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Adult Beginners

by DAN LYBARGER Special to the Democrat-Gazette | May 1, 2015 at 1:53 a.m.
Jake (Nick Kroll) is a manchild who becomes a nanny after his entrepreneurial dreams fall apart in Adult Beginners.

Adult Beginners plays like a quieter, less vulgar version of a Judd Apatow movie. Unfortunately, the noise and the filth are essential ingredients.

Director Ross Katz and star, co-writer and producer Nick Kroll of Comedy Central's Kroll Show are hard-pressed to come up with any worthy substitute for Apatow and his proteges' carnality and general outrageousness.

Adult Beginners

75 Cast: Nick Kroll, Rose Byrne, Bobby Cannavale, Joel McHale, Caleb and Matthew Paddock, Caitlin FitzGerald, Paula Garces, Josh Charles, Jane Krakowski, Bobby Moynihan, Mike Birbiglia

Director: Ross Katz

Rating: R, for language and some drug use

Running time: 90 minutes

It probably doesn't help that the storyline by Kroll and screenwriters Jeff Cox and Liz Flahive is so routine. Kroll stars as Jake, an entrepreneur whose ambitious venture with a Google Glass-like device goes belly up before it even hits the factory. (Sort of how the real Google Glass ended up.)

Having lost all of his cash and a good deal of other people's money on the venture, Jake loses his apartment, his girlfriend and his sense of pride before he can snort his celebratory cocaine at the launch of the product.

The embarrassed Jake shows up meekly at his sister Justine's doorstep begging for a place to stay until he gets his career back on track. His timing is awful because Justine and her husband, Danny (Bobby Cannavale), are planning a move, but the two also need a baby sitter for their 3-year-old son Teddy (twins Caleb and Matthew Paddock).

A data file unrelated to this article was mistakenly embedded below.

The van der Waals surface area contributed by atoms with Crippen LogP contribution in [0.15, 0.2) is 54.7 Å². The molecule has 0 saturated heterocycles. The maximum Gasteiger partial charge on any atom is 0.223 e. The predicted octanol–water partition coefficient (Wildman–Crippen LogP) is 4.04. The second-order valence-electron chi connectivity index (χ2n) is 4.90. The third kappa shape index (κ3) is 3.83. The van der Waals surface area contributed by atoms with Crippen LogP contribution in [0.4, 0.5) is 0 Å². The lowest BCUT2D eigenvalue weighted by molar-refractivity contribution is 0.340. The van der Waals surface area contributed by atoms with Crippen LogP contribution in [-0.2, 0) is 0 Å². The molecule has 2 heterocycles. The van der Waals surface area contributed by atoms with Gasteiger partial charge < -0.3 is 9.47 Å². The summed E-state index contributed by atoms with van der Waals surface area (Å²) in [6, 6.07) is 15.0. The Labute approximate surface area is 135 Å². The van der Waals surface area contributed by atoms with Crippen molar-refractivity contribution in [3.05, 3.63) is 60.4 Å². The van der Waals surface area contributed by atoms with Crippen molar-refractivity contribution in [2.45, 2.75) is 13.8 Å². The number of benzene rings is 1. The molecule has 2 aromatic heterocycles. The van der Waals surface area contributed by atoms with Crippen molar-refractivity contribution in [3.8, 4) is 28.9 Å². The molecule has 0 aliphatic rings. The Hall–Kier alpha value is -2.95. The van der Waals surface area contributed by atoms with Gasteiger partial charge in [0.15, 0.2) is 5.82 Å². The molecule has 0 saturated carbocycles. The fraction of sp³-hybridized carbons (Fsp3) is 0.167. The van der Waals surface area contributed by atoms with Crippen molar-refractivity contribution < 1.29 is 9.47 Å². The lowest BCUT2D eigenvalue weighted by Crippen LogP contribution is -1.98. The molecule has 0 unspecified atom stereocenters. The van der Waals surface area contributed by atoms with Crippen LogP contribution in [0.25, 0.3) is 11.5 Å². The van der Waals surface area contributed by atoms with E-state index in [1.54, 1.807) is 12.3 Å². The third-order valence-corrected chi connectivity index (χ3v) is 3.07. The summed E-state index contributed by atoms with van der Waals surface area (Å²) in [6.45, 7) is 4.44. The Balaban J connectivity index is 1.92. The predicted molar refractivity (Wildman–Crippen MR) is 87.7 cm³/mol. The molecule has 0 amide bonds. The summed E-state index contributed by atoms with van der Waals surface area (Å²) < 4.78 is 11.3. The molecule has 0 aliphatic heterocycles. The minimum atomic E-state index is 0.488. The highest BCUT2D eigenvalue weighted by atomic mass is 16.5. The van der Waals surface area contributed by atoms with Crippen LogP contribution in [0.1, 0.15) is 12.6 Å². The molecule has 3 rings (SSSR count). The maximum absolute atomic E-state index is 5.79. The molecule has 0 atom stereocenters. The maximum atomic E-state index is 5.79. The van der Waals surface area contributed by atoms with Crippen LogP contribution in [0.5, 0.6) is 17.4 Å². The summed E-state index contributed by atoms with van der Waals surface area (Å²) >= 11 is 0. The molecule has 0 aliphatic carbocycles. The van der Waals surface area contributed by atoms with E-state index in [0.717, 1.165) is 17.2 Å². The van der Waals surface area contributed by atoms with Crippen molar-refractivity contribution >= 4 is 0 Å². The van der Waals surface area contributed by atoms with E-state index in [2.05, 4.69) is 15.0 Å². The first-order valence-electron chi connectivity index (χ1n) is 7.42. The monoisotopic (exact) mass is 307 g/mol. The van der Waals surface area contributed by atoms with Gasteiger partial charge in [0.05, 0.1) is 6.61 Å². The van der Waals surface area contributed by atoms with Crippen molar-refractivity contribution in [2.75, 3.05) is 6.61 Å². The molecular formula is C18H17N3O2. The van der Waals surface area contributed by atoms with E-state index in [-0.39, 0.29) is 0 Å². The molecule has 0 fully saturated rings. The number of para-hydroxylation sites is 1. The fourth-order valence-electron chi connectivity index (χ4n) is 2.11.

Like Knocked Up and legions of films before and after it, Adult Beginners deals with a man who has only biologically reached maturity. In addition to the bodily functions that proliferate in such Apatow-produced offerings like Bridesmaids and The 40-Year-Old Virgin is a sense that the characters learn to act their ages.

Kroll's Jake is never that likable at either the beginning or the end of the film. Kroll is a capable performer, but he's not charismatic enough to make viewers care if Jake ever wises up. Frequently, Jake's attempts at growing up feel as if months are taking place in real time, including moments where one waits for laundry to dry.

Jake's not that great with the admittedly cute Teddy, and it's still mystifying why a fellow baby sitter (Paula Garces) wants to get freaky with him while the youngsters they're supposed to watch are glued to the TV. Having Jake take Teddy to a swimming class even though he himself can't swim is one of several missed comic opportunities.

Adult Beginners does have some outbursts of profanity and moments of bad taste where a successful gag might have emerged, but neither Katz nor the screenwriters seem to have the audacity to make these sequences reach their guilt-inducing potential.

Casting Rose Byrne, who appeared in Bridesmaids and the similarly raunchy Neighbors, is problematic because one begins to expect orgies of guilty delight. Sadly, those aren't forthcoming. There are a lot of other familiar faces in Adult Beginners, but none have much room to get the most out of the material.

At least Cox and Flahive give Justine and Danny hangups of their own so that Jake isn't the only misfit. These complications seem to have been added at the last minute. This causes the problems and the resolutions to seem phony.

Without a beating heart to go with the occasional scatalogical joke, poop is just poop.

MovieStyle on 05/01/2015

Print Headline: Adult Beginners


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